Recently, Disney interests operating at a distance from the transactions bought up significant tracts of land around Manassas, Virginia, and announced plans to open an American Heritage theme park. The idea of a politically correct rendering of the rape and pillage of the Confederacy, interpreted through the squeaky-clean, star-spangled Lincoln-worship of the 1950s, is the stuff that breeds nightmares. Eric Foner of Columbia University was selected as the major historical consultant for the park; I have a hunch that one should not look to him for a favorable representation of the Southern cause, based upon statements in his writings such as, "Long into the twentieth century, the South remained a one-party region under the control of a reactionary ruling elite who used the same violence and fraud that had helped to defeat Reconstruction to stifle internal dissent.... The Solid South helped define the contours of American Politics and weaken the prospects not simply of change in racial matters but of progressive legislation in many other realms." [2] Despite Disney assurances that the park would be a responsible interpretation of history, it seemed unlikely that hard-core Tenth Amendment issues would find articulate expression in Disney's typical syntax, or that their list of American presidents would include Jefferson Davis.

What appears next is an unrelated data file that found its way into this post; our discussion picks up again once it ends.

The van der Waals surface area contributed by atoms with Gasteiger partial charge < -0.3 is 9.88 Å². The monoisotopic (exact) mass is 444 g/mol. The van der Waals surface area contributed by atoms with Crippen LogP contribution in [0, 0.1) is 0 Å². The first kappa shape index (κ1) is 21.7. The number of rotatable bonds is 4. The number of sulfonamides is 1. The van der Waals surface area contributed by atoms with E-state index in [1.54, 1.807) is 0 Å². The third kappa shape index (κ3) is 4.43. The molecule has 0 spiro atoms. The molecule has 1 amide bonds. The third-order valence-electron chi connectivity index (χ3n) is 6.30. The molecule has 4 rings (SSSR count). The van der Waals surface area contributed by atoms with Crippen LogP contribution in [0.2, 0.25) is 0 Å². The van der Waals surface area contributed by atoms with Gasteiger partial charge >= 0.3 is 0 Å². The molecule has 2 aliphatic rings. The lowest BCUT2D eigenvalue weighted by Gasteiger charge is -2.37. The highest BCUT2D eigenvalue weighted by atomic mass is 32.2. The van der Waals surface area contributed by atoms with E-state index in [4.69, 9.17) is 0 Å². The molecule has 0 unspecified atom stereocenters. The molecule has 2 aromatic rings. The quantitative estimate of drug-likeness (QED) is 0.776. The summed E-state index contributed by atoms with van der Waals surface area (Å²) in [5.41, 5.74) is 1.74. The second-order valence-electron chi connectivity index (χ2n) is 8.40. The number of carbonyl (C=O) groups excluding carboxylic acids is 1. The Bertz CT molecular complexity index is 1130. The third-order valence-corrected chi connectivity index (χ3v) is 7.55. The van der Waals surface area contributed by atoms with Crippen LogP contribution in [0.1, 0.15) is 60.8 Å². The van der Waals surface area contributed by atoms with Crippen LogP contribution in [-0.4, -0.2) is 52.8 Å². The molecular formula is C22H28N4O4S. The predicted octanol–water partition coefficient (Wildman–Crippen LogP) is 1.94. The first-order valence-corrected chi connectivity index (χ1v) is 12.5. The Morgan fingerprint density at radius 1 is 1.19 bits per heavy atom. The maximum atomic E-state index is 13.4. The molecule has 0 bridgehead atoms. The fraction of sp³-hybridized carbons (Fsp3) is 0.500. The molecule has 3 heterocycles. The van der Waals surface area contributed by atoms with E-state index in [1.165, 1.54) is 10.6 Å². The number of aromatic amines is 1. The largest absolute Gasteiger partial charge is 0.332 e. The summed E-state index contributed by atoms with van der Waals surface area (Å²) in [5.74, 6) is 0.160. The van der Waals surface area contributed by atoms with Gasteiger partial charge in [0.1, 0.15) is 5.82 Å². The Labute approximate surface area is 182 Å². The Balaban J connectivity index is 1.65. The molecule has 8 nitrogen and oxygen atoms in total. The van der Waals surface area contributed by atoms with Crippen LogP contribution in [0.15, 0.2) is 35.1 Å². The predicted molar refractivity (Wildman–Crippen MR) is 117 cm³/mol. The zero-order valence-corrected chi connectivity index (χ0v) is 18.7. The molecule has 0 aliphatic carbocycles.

Disney requested Virginians to cough up an amount that varied, depending on who was describing it, from $130 million to $168 million or more for "infrastructure" for the park, assuring the beleaguered taxpayers that the new jobs plus the tourist influx would more than offset the expenditure. The anti-Disney forces countered that most of the new jobs would be for subsistence-level wages, and one leaflet circulated at Ban the Mouse rallies asserted that Disney "cast members" in California and Florida live in crowded, substandard housing where five or more people must pool their minimal paychecks in order to occupy tiny two-bedroom apartments. Questions were also raised about the effect of all those tourist vehicles on Northern Virginia's air quality, which hovers in the hazardous range much of the year already. The opposition took the Disney forces off guard, and within a day or so of winning most of their requested concessions, a Disney spokesman announced that the company was dropping plans for the Manassas park, citing the damage that a continued publicity struggle would do to the corporate image. That development left many Virginians under the misapprehension that Third Manassas was a victory for the free market, tradition, and dignity: before the dust had settled, however, other Virginia locations, as well as sites in the Carolinas, were vying for Disney's attention.

Will General Goofy lead little tourists in calisthenics prior to their tripping off singing, "Hi-ho, hi-ho, it's off to war we go," or will they queue up to ride the Underground Railroad? Maybe the nightly fireworks/laser show extravaganza will be a re-enactment of the burning of Atlanta, but I wouldn't bet on it. In fact, I'd be willing to wager that, should the forces of Mammon triumph on the green fields once watered by Confederate tears, the one set of Disney characters conspicuous by their absence will be the dramatis personæ of "Song of the South." Zippety-doo-dah, Mousketeers.

Virginia Dare writes from the Old Dominion, and this month that's all that needs to be said.